thumbnailFigure 10. MPV CDV-R mutations mapped onto the 3D structures of the poxvirus D1/D12 mRNA capping enzyme. S186 which lies within the conserved motif 183-KCVSDSWLKDS (F, red residues) plays a major role in proper tertiary folding [54]. Yellow residues (E and F) designate the D12 hetero-dimerization motif [54]. D1 residues T84 (magenta) and S589 (teal) specify residues in closest proximity to the D12 S186N substitution (E). Illustrations were prepared using PyMol.

D12 structurally stabilizes D1 through allosteric interactions that mediate heterodimerization and substrate affinity [57]. Predicted changes in secondary structure observed here could affect the D12/D1 interface, and thereby possibly alter viral gene expression. Affecting D1/D12 heterodimerization has previously been proposed as a potential therapeutic target for rational drug design [58]. We also observed an L42I substitution in the D9 subunit of the mRNA decapping enzyme (Table 1) that acts primarily on early transcripts [59]. The L42 residue appears highly conserved throughout the Chordopoxvirinae [59]. The D9/D10 heterodimeric decapping enzyme has been shown to decrease the levels of viral and cellular capped mRNAs and their translated products perhaps to delineate more responsive transitions between early and late stage gene expression [59].

VP55 poly(A) polymerase

Similar to eukaryotic mRNA transcripts, viral mRNAs possess a m7G(5')pppGm cap structure and a 3' poly(A) tail. This posttranscriptional modification is carried out by the viral capping heterodimer VP39 and the heterodimeric poly(A) polymerase (PAP) protein that catalyzes 3' adenylate extension [33,34]. The large subunit of PAP is the catalytically active VP55 poly(A) polymerase and requires the small subunit (VP39) for full processivity [60]. VP39 performs dual functions and exhibits methyltransferase activity distinct from its role as a processivity factor for VP55 polyadenylation. VP55 acquires processivity by binding VP39 at a dimerization surface region distal to the VP39 methyltransferase cleft [61]. Conformational changes from this interaction occur in the VP39 methyltransferase, and VP55-VP39 interaction has been shown to positionally alter the VP55 RNA contact site [62].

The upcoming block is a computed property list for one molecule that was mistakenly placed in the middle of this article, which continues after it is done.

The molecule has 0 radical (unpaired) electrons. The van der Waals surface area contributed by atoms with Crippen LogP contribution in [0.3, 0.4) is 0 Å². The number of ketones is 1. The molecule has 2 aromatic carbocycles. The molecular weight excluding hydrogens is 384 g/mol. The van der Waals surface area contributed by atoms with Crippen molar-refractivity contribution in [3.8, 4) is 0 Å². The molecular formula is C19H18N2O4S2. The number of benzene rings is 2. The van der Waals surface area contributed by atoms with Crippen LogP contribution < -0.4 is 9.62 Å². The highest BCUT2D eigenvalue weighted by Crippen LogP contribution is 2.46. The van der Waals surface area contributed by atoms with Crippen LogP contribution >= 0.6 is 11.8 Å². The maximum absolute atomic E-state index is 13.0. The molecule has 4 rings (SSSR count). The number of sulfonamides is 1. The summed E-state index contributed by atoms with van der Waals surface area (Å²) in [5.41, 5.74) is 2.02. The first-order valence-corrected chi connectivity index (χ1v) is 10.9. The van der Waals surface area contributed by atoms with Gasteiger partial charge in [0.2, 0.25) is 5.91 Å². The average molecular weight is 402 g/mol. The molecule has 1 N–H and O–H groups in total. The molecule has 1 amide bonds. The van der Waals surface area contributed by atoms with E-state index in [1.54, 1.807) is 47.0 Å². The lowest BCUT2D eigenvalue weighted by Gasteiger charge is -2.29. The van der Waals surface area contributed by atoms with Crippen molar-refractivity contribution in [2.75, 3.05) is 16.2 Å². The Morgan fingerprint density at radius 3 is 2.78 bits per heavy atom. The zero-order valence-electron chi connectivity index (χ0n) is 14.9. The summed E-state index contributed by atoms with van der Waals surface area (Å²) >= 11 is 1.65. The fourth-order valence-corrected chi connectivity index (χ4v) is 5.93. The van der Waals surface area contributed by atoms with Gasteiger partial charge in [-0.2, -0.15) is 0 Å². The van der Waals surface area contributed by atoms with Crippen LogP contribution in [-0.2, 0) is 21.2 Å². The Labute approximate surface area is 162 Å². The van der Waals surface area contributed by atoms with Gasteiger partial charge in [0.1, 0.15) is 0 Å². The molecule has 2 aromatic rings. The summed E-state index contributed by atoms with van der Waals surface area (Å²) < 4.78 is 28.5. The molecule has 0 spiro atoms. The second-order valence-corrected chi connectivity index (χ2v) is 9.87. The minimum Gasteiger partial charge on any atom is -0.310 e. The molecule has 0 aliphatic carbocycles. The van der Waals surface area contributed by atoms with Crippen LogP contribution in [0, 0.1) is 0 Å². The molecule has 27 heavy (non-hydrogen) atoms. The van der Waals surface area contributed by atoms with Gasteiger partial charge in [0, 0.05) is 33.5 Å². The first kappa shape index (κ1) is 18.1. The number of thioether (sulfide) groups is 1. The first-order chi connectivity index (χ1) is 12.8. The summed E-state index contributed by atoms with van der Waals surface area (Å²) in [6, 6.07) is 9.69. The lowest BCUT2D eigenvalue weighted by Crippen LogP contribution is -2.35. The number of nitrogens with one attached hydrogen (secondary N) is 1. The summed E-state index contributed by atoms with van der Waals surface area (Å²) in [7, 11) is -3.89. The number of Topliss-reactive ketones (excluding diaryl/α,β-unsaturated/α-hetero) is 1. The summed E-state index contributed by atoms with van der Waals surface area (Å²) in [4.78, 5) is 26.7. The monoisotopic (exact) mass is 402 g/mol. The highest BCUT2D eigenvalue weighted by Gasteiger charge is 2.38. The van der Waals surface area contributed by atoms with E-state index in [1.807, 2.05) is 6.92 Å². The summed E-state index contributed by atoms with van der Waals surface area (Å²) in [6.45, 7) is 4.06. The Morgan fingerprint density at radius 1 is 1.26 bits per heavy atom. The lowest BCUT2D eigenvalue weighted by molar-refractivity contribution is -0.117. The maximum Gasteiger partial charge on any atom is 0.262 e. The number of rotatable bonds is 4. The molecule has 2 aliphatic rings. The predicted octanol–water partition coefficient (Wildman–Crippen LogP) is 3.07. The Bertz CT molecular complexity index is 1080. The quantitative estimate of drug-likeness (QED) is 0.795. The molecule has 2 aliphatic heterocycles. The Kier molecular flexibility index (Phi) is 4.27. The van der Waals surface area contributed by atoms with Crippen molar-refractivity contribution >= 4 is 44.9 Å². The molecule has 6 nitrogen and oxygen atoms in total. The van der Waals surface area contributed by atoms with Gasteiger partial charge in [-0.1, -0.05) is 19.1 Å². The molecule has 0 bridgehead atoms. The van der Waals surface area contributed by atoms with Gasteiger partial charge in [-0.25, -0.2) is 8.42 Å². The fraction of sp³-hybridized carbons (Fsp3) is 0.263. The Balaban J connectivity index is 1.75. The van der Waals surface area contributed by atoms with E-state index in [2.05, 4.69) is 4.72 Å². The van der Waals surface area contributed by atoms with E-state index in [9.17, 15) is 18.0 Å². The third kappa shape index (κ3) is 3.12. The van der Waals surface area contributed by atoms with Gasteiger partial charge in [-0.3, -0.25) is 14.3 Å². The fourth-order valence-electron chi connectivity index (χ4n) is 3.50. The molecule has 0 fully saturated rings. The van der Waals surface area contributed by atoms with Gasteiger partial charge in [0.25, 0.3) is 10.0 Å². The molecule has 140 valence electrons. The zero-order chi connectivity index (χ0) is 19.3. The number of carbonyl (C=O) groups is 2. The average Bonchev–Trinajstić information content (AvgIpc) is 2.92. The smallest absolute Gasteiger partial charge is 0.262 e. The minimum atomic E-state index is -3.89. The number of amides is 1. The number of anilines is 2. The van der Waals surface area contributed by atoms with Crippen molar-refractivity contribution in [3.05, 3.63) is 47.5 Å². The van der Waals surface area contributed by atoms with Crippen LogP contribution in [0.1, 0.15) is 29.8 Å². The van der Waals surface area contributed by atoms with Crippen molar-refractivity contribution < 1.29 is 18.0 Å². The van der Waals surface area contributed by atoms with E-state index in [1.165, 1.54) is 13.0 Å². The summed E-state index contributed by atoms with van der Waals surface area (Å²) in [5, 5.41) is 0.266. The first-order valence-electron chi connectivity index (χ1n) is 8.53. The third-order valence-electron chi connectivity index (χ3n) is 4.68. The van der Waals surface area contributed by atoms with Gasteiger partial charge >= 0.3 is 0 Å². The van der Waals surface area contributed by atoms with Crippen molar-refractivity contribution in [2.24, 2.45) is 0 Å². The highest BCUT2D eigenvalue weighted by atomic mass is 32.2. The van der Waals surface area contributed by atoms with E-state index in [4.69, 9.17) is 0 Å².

We observed an R342H substitution (Table 1) within the VP55 C domain dimerization region interface of VP39 and VP55 (Figure 11A, B) [63]. Predictive modeling suggests that the R342H substitution decreases regional surface exposure (C domain residues 337-344) and induced a flexible coil region at the 342 locus (data not shown). Such alterations in the secondary structure within this region could alter both the VP55-VP39 interaction interface (yellow dashed line - Figure 11B) as well as the upstream proximal linker segment that supports the catalytic domain of VP55 [63]. Previously, nucleotide analogs have been postulated to negatively affect polyadenylation and early mRNA extrusion from the viral core [64]. In addition, nucleotide content within VP55 oligonucleotide primer recognition motifs may affect the timing of gene expression [64]. As a cytosine analog, CDV, if incorporated into priming sequences, could alter the primer reaction site and impart some selection pressure to maintaining effective VP55-primer recognition and subsequent processive polyadenylation of mRNA transcripts.

thumbnailFigure 11. MPV CDV-R mutations mapped onto the 3D structures of poxvirus poly-A polymerase VP55. The R342H mutation (yellow) is presented in the ribbon diagram topology (A) and space filling model (B). Dashed yellow line (B) designates the VP55-VP39 interface.

Conclusion